Stamford: Women Contacted After NHS Worker Has Hep C

A number of women who were treated at the Stamford Hospital between 28 November to 2 December 1983 are being contacted after NHS worker discovers they had Hepatitis C.


Public Health England (PHE) have told Heart, they're aware a healthcare worker who had worked in Obstetrics and Gynaecology has been diagnosed with Hepatitis C infection.

It has recently come to light that the healthcare worker is known to have transmitted the virus to two patients while working at a hospital in Wales from 1984 until they ceased clinical practice in 2002.
A ‘lookback’ patient notification exercise involving the review at least 3,000 former hospital patients’ notes and records from the Caerphilly District Miners Hospital has been announced by the Aneurin Bevan Health Board today. Around 200 former hospital patients from two other hospitals in Wales where the healthcare worker practised for a short time are also being contacted.

Those patients identified as exposed or possibly exposed to Hepatitis C are being sent individual letters and asked to call a special confidential helpline, inviting them to attend a hospital clinic or, if they have moved away from the area, their GP for a blood test. Effective treatments are available for Hepatitis C and further information and advice will also be provided to anyone who needs it.

There is only a small chance that a patient might acquire Hepatitis C virus infection through surgical contact with an infected healthcare worker. The risk is very low as this can only occur if the healthcare worker is infectious and leads or assists in an operation or procedure on the patient. However, even in such circumstances transmission is very rare.
The healthcare worker also worked at other hospitals across the UK prior to working in Wales, including

·Stamford Hospital (28 November to 2 December 1983)

And other hospitals between 1975 and 1983:

  • Grimsby General Hospital (3 Sept 1975 to 6 March 1978) – now Diana Princess of Wales Hospital
  • Burnley General Hospital (5 to 30 April 1978)
  • Bedford Hospital (3 July to 6 August 1978 & 4 to 19 November 1978)
  • City General Hospital, Carlisle (31 Aug to 17 Sep 1978 and 12 April to 2 May 1982) – now Cumberland Infirmary
  • Herts and Essex Hospital (4 December 1978 to 10 January 1979)
  • All Saints Hospital, Kent (5 to 16 November 1979) – now Medway Maritime Hospital
  • Stepping Hill Hospital, Stockport (20 July to 2 November 1981)
  • Doncaster Gate Hospital, Rotherham (23 July to 18 August 1982) – now Rotherham Hospital
  • Royal Victoria Hospital, Boscombe (27 September to 10 Oct 1982) – now the Royal Bournemouth and Christchurch NHS Foundation Trust
  • Royal General Hospital, Treliske (8 Feb to 19 March 1983 & 9 May to 21 June 1983) – now the Royal Cornwall Hospital


  • Wrexham Maelor Hospital (May 15 to June 27 1978)
  • East Glamorgan Hospital (May 28 1984 to July 17 1984)
  • Caerphilly Miners’ Hospital (May 1984 to July 2003)

Northern Ireland

  • The Mid Ulster Hospital, Magherafelt (11 January to 4 November 1979)


  • Fife Hospitals (25 March to 3 July 1981)


Similar lookback exercises are taking place in parallel across all the hospitals in England, Scotland and Northern Ireland where the healthcare worker practised.
Less than 400 women in England have so far been identified as having definitely or possibly had operations conducted by the affected healthcare worker. They will be contacted directly by letter inviting them to call a confidential helpline,to discuss whether they would like to have a blood test arranged at their GP practice.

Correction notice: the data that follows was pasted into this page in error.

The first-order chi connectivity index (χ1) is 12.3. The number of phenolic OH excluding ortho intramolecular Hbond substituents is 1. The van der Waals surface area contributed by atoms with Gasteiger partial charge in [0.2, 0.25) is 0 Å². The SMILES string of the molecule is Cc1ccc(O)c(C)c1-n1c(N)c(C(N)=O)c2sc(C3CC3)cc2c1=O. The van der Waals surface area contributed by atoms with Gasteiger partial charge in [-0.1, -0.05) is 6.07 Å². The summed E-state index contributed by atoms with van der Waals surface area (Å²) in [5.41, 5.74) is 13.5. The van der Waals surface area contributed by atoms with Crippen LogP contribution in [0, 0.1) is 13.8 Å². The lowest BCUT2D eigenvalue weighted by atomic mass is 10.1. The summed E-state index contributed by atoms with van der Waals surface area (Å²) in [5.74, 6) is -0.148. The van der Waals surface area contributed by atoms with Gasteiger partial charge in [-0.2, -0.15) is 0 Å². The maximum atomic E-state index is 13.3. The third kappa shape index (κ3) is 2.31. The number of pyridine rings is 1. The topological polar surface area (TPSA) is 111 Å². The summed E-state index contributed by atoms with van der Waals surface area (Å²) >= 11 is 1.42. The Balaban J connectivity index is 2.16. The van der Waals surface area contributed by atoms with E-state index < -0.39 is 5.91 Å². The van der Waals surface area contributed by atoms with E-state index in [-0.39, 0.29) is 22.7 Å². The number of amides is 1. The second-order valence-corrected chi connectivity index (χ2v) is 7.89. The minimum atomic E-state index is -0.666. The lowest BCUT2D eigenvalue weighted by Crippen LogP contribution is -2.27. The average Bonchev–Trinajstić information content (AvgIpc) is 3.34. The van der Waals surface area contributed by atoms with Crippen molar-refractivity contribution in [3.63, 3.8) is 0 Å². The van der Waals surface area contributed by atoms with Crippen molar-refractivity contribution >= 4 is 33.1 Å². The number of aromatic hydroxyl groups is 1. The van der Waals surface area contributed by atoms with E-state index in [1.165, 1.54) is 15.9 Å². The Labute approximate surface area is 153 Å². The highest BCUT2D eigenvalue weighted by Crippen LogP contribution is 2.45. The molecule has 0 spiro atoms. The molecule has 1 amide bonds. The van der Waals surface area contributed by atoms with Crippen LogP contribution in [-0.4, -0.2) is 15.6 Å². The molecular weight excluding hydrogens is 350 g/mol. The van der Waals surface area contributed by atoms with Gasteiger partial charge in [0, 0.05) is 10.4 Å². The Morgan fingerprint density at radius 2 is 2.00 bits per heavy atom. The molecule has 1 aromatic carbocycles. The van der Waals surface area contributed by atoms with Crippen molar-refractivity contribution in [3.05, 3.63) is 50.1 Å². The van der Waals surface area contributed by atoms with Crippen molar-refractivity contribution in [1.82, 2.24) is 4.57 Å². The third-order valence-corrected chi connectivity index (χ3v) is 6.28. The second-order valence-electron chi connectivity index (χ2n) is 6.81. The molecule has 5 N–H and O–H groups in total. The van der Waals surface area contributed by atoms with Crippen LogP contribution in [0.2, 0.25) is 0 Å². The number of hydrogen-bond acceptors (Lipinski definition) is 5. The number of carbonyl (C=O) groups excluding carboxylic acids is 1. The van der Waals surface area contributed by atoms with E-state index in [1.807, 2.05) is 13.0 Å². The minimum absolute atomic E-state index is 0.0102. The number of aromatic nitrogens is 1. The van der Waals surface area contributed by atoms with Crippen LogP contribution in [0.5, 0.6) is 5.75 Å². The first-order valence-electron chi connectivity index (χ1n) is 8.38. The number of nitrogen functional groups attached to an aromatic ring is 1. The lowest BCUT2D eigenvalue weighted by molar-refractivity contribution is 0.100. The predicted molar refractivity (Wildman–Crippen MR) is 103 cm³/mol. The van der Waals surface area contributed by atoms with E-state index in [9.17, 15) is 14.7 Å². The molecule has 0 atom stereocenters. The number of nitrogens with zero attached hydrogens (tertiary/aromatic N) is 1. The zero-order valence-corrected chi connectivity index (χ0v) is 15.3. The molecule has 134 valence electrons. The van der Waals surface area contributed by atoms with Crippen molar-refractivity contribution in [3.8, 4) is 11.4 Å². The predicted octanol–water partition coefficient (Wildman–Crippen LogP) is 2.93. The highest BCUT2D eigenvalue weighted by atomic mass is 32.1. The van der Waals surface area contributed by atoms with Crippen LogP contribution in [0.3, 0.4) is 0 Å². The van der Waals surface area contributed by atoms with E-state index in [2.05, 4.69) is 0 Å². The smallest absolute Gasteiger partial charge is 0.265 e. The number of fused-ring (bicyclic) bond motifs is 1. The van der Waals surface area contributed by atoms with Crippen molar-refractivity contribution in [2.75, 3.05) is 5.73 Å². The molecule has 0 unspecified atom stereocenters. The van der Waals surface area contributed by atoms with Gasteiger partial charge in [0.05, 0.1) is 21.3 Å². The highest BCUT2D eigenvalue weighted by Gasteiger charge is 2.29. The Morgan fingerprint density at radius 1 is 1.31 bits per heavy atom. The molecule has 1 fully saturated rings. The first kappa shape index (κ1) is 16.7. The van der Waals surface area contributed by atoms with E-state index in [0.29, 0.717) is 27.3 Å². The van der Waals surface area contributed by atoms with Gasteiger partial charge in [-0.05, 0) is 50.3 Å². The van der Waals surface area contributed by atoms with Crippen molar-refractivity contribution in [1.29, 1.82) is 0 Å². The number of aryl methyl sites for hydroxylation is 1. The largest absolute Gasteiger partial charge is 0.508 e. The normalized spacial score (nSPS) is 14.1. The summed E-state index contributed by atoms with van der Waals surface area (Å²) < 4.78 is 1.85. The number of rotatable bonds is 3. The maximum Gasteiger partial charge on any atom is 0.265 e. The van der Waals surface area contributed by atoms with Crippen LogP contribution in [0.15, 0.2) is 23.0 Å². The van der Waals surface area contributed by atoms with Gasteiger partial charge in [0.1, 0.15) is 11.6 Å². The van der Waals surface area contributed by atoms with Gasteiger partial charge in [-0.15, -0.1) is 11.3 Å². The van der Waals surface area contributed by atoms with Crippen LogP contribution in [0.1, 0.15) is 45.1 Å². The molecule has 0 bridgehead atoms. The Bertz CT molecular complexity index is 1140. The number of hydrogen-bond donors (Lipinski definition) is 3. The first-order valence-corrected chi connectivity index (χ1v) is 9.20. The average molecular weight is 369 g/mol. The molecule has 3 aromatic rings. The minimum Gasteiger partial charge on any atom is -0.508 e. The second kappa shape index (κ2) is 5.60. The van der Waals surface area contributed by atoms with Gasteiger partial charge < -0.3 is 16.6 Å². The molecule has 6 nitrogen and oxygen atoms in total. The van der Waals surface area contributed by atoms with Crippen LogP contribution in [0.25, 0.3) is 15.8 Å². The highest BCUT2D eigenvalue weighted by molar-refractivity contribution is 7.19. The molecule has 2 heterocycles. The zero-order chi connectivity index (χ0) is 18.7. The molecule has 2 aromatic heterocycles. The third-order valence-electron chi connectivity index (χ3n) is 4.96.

As it has been almost 30 years since the individual worked in hospitals in England, records of women who may be at risk are in some cases incomplete, for example if the hospital has been renamed or patients have moved around the country.
In England, the helpline and support service (0800 121 4400) will also be in place from 9am on Thursday 12 September, for any woman who is concerned because they had an obstetric or gynaecological operation, or they gave birth, at one of the 11 hospitals during the specified periods.
Dr Paul Cosford, medical director at PHE, told Heart: "We have worked hard to identify women in England who might have been at risk of contracting infection with hepatitis C from this healthcare worker and are contacting them to offer advice and a blood test for hepatitis C, should they wish to have one. I want to emphasise that the risk of infection is very small and that we are offering them testing purely as a precaution. 
Around one in 250 adults in England have chronic Hepatitis C infection and it does not automatically lead to health problems. Treatment can help clear the infection in up to 80 per cent cases, which is why it’s important to identify anyone who may be at risk of having been infected so treatment can be started if necessary".
Like most people who are infected with hepatitis C, the healthcare worker had no symptoms and was unaware of the infection until after they retired. As soon as the risk of infection was recognised, and a transmission was confirmed, a process of tracing their occupational history began.

Since 2007, all healthcare workers who are new to the NHS are tested for hepatitis C by their employing Trust, including anyone performing certain procedures (known as Exposure Prone Procedures). Existing NHS healthcare workers performing Exposure Prone Procedures for the first time are also tested for hepatitis C. 
Patients who may have been at risk are being contacted by letter and given a confidential helpline number to call.

Any woman who is concerned because they had an obstetric or gynaecological operation, or they gave birth, at one of the 11 hospitals during the specified periods should contact the same helpline number where they will be assessed and offered advice on whether a test is appropriate for them.

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